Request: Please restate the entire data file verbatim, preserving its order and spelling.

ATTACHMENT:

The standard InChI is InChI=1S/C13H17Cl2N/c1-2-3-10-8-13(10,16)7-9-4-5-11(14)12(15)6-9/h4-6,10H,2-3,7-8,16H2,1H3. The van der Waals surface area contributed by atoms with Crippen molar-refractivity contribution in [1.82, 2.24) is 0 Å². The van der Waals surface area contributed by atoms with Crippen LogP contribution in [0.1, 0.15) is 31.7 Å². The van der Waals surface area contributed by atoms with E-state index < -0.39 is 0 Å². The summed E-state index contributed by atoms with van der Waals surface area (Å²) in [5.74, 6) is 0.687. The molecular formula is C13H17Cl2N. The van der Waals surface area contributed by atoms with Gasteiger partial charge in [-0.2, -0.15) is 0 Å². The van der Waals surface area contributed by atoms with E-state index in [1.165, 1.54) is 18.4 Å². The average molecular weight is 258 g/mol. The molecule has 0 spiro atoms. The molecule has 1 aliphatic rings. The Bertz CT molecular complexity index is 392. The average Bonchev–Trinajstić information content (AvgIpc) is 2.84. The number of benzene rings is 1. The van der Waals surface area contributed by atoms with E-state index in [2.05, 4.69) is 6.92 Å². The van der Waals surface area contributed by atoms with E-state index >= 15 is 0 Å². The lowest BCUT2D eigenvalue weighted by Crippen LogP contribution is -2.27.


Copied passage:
The standard InChI is InChI=1S/C13H17Cl2N/c1-2-3-10-8-13(10,16)7-9-4-5-11(14)12(15)6-9/h4-6,10H,2-3,7-8,16H2,1H3. The van der Waals surface area contributed by atoms with Crippen molar-refractivity contribution in [1.82, 2.24) is 0 Å². The van der Waals surface area contributed by atoms with Crippen LogP contribution in [0.1, 0.15) is 31.7 Å². The van der Waals surface area contributed by atoms with E-state index < -0.39 is 0 Å². The summed E-state index contributed by atoms with van der Waals surface area (Å²) in [5.74, 6) is 0.687. The molecular formula is C13H17Cl2N. The van der Waals surface area contributed by atoms with Gasteiger partial charge in [-0.2, -0.15) is 0 Å². The van der Waals surface area contributed by atoms with E-state index in [1.165, 1.54) is 18.4 Å². The average molecular weight is 258 g/mol. The molecule has 0 spiro atoms. The molecule has 1 aliphatic rings. The Bertz CT molecular complexity index is 392. The average Bonchev–Trinajstić information content (AvgIpc) is 2.84. The number of benzene rings is 1. The van der Waals surface area contributed by atoms with E-state index in [2.05, 4.69) is 6.92 Å². The van der Waals surface area contributed by atoms with E-state index >= 15 is 0 Å². The lowest BCUT2D eigenvalue weighted by Crippen LogP contribution is -2.27.